How often do you hear “there’s something going around” during these chilly months? It’s safe to say that nobody is a stranger to brutal winter colds. We’ve armed you with our beloved zinc lozenges and oral spray to fight the common cold, but here’s more armor: a list of surprisingly germy hotspots, and how you can reduce your risk of picking up anything from ’em. Check out what made the cut– we bet you’ll be as surprised as we were!
Eating out is generally a special event (okay, or reserved for those times when we just can’t cook yet another meal). But you may feel less festive when you think of this: it’s possible that hundreds of people have handled the menu before you without so much as a waitstaff wipe-down. To help avoid contamination and stay healthy, make sure that you don’t let your menu touch your plate or silverware when you’re ordering. Of course, it’s always a wise idea to wash your hands before eating – just make sure that when you’re dining out, you wash before eating, but after ordering, when the menus have been safely stashed away! (Source: http://on.msnbc.com/zzWBOB)
The Lemon Wedge in Your Drink
Think twice the next time you want to order a Diet Coke with lemon, or a cocktail with a twist. A 2008 study by New Jersey scientist Ann LaGrange Loving studied 76 lemon wedges at restaurants. Her shocking discovery? A full 2/3 of them were contaminated with a total of 25 different types of germs. And each microorganism that was found had the potential to cause actual infections. So – while there may be nothing quite like that refreshing citrus flavor – the choice is an easy one: steer clear of lemon wedges when you’re dining out. (Source: http://on.today.com/ndXyF7)
Shopping Cart Handles
When grocery shopping, chances are you’re thinking about what you’re going to cook this week, not about germs. But saliva, bacteria, and fecal matter have all been found on shopping cart handles. Like many of the germy hotspots that make our list, shopping carts quite literally change hands many, many times a day. The germ factor increases exponentially if they’ve happened to come into contact with raw foods. Luckily, though, there’s a quick fix – either grab a disinfectant wipe that many grocery stores leave out, or make a habit of bringing wipes with you when you’re hitting the supermarket. One quick swipe in the name of cold prevention, and you should be good to hit the aisles! (Source:http://on.msnbc.com/AdsxTZ)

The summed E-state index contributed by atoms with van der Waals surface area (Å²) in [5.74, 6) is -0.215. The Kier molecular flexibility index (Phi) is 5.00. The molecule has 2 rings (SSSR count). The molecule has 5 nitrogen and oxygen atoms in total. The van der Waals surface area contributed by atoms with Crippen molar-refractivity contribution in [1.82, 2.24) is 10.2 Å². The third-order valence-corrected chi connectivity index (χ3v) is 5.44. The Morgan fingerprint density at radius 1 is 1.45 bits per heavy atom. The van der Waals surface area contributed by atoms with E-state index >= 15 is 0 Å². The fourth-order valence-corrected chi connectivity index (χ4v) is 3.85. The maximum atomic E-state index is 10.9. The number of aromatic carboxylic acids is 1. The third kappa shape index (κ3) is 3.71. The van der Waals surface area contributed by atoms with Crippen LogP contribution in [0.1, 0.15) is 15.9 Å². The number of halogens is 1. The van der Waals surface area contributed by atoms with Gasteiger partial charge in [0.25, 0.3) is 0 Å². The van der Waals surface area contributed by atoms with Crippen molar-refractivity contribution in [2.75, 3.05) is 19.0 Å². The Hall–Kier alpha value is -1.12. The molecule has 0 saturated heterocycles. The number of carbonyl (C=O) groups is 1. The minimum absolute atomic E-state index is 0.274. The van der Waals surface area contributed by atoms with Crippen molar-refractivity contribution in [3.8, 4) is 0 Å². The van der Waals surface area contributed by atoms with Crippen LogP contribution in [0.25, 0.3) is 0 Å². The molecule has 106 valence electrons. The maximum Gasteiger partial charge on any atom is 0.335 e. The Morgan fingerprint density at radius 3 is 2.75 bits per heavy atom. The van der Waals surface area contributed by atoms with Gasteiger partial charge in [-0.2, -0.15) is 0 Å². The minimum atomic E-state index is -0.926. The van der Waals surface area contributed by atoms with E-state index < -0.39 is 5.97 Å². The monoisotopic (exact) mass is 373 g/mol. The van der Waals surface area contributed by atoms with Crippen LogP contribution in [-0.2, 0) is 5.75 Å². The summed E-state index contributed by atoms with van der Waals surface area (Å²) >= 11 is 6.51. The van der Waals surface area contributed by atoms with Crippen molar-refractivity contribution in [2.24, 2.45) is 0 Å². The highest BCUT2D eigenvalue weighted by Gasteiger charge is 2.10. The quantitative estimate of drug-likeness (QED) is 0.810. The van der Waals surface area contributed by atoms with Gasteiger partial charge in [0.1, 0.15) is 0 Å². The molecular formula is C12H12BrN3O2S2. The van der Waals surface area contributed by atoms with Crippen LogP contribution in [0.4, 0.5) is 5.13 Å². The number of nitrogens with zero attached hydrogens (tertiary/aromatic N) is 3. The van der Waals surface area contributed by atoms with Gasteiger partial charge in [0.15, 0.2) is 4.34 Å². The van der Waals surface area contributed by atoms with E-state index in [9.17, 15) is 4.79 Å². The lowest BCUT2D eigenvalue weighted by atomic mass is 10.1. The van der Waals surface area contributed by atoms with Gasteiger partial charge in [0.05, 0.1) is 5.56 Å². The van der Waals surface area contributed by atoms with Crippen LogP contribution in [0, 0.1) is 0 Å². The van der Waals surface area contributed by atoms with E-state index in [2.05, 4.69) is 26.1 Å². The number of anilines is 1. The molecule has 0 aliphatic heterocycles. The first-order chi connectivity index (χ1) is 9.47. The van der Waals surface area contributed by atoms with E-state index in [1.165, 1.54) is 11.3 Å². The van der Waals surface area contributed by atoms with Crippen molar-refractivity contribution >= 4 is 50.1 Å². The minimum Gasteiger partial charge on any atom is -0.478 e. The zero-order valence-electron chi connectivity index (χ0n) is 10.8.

After checking into a nice hotel, your first urge may be to flop down on the big, luxurious bed. We say: resist that urge. While it’s safe to assume that the sheets are freshly laundered, the bathrooms are cleaned, and most major surfaces (like nightstands and desks) have been wiped off, hotels don’t generally clean their duvet covers after every guest checks out. Perhaps shoving yours in a closet upon arrival is best; if you’re cold, ask housekeeping for a blanket (also likely to have been cleaned more recently). (Source: http://bit.ly/wuin1d)
Think about the last time you went to buy a new phone or MP3 player. Then think about how you held that phone up to your ear, or thumbed through the buttons, or tested out the sound. Then picture the hundreds, if not thousands of other ears, fingers, and hands that did the same as you, on the very same machines. A 2010 study published in the Journal of Microbiology found that bacteria transfers especially easily through glass, like – gulp – the shiny tops of smartphones or tablets. So before you start browsing, grab a disinfectant wipe to make sure you’re in the clear! (Source: http://bit.ly/vOWdRG)
Tell us: which of these places were you most surprised to learn is a very germ-friendly zone?